However, this is not always possible. If all your competitors are willing to except payment in the local currency then you have no option but to do the same. This is generally the case in a “sellers market” where there is a lot of competition.

Export sales use different payment methods:
Exporters usually receive payment through a process handled by banks in your country and the importer's country. The most common method is called the “Letter Of Credit”. It insures prompt payment with minimal free. It’s a very simple concept; the importer gives the money in advance to his local bank. The importer’s bank sends these funds to a bank in your country, which pays you, the exporter, when the goods are delivered.

You can also purchase “export credit insurance” to reduce risks of non-payment.

Different laws and business practices exist in other countries:
Trade, monetary policy; pricing, distribution and promotion; treatment of intellectual property; health, safety and technical standards, etc. are different from country to country. These laws and practices affect what you're allowed to do and what you are not allowed to do. 

Although many practices are “business friendly” and similar to those in your country, some are obstacles and risks for exporters. It's best to research each country and look for advise from an international law firm if needed.

Linguistic, demographic and environmental variations:
These differences, if ignored, can break your sales efforts abroad. Take care not to offend your foreign customers in the words, symbols and body language you use in your advertising and promotion material and business negotiations.

In addition, your products must "fit" the market environment -- the climate, terrain, sizes of people and things, consumer tastes and preferences, etc.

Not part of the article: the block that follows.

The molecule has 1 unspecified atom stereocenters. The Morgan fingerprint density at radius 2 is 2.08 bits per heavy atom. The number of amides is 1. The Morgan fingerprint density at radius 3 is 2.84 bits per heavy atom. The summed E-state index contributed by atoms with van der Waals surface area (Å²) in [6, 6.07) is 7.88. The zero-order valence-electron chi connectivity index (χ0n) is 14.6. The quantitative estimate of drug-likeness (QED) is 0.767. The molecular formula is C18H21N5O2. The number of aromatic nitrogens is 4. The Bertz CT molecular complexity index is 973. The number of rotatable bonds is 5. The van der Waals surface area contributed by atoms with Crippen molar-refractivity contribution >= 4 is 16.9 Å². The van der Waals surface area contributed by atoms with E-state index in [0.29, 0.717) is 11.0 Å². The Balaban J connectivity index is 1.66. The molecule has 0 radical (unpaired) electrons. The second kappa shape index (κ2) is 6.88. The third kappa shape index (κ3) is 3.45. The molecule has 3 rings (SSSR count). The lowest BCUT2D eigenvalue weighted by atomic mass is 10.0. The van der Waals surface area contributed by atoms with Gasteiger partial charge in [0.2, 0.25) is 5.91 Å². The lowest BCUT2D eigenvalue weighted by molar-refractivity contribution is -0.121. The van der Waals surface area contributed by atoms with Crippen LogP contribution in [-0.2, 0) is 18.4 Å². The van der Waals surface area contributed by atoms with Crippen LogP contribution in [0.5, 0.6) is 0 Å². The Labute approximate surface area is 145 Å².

Exporting usually involves many added costs for shipping and insurance of the goods to the importing country

Exports are subject to customs duties and taxes in the importing countries

The above explanation must have given you a basic idea about what exporting is all about. However, many companies choose not to export because of certain "wrong ideas" or myths they have about exporting. Let us confirm that you do not have these wrong ideas...

Next - Myths about exporting! >>

<< Previous - Is exporting for you?

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Table Of Contents

  1. Is exporting for you?
  2.    >> What is exporting?
  3.    >> Myths about exporting!
  4.    >> What is the possibility of success?  
  5.    >> Do you have the money to export?
  6.    >> Can you handle the "risks" of exporting?
  7. Developing an "export marketing plan"!
  8.    >> Market Research
  9.    >> Export Market Entry Strategies
  10. The process of Exporting
  11.    >> Finding over-seas "buyers" and "distributors"
  12.    >> Responding to inquires
  13.    >> Preparing goods for delivery
  14.    >> Getting Paid!